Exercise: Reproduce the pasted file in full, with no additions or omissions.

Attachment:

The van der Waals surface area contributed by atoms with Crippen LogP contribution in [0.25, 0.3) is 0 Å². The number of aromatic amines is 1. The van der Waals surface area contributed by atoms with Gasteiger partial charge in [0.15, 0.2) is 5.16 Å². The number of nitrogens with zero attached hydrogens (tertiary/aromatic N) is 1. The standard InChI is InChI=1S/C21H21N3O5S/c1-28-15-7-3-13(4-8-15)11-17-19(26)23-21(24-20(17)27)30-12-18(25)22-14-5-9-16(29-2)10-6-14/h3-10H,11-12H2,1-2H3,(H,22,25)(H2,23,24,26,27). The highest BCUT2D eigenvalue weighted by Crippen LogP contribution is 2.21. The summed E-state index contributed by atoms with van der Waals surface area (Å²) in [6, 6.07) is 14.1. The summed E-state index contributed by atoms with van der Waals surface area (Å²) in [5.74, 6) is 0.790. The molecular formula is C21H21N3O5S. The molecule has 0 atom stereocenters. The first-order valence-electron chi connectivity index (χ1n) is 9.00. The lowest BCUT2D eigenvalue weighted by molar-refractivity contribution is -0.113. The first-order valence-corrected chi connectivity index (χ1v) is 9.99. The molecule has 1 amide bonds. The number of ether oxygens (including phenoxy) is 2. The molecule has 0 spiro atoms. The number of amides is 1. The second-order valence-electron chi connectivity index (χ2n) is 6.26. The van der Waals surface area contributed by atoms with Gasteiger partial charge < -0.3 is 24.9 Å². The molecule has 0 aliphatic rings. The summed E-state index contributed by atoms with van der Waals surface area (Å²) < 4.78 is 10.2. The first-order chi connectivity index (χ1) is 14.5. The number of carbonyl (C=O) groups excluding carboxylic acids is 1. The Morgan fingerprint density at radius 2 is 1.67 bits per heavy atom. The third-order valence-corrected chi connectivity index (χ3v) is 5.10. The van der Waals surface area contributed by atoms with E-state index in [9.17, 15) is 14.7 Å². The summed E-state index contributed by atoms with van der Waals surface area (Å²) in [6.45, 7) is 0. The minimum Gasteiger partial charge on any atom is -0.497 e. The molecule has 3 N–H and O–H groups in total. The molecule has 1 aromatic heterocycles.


The van der Waals surface area contributed by atoms with Crippen LogP contribution in [0.25, 0.3) is 0 Å². The number of aromatic amines is 1. The van der Waals surface area contributed by atoms with Gasteiger partial charge in [0.15, 0.2) is 5.16 Å². The number of nitrogens with zero attached hydrogens (tertiary/aromatic N) is 1. The standard InChI is InChI=1S/C21H21N3O5S/c1-28-15-7-3-13(4-8-15)11-17-19(26)23-21(24-20(17)27)30-12-18(25)22-14-5-9-16(29-2)10-6-14/h3-10H,11-12H2,1-2H3,(H,22,25)(H2,23,24,26,27). The highest BCUT2D eigenvalue weighted by Crippen LogP contribution is 2.21. The summed E-state index contributed by atoms with van der Waals surface area (Å²) in [6, 6.07) is 14.1. The summed E-state index contributed by atoms with van der Waals surface area (Å²) in [5.74, 6) is 0.790. The molecular formula is C21H21N3O5S. The molecule has 0 atom stereocenters. The first-order valence-electron chi connectivity index (χ1n) is 9.00. The lowest BCUT2D eigenvalue weighted by molar-refractivity contribution is -0.113. The first-order valence-corrected chi connectivity index (χ1v) is 9.99. The molecule has 1 amide bonds. The number of ether oxygens (including phenoxy) is 2. The molecule has 0 spiro atoms. The number of amides is 1. The second-order valence-electron chi connectivity index (χ2n) is 6.26. The van der Waals surface area contributed by atoms with Gasteiger partial charge < -0.3 is 24.9 Å². The molecule has 0 aliphatic rings. The summed E-state index contributed by atoms with van der Waals surface area (Å²) < 4.78 is 10.2. The first-order chi connectivity index (χ1) is 14.5. The number of carbonyl (C=O) groups excluding carboxylic acids is 1. The Morgan fingerprint density at radius 2 is 1.67 bits per heavy atom. The third-order valence-corrected chi connectivity index (χ3v) is 5.10. The van der Waals surface area contributed by atoms with E-state index in [9.17, 15) is 14.7 Å². The summed E-state index contributed by atoms with van der Waals surface area (Å²) in [6.45, 7) is 0. The minimum Gasteiger partial charge on any atom is -0.497 e. The molecule has 3 N–H and O–H groups in total. The molecule has 1 aromatic heterocycles.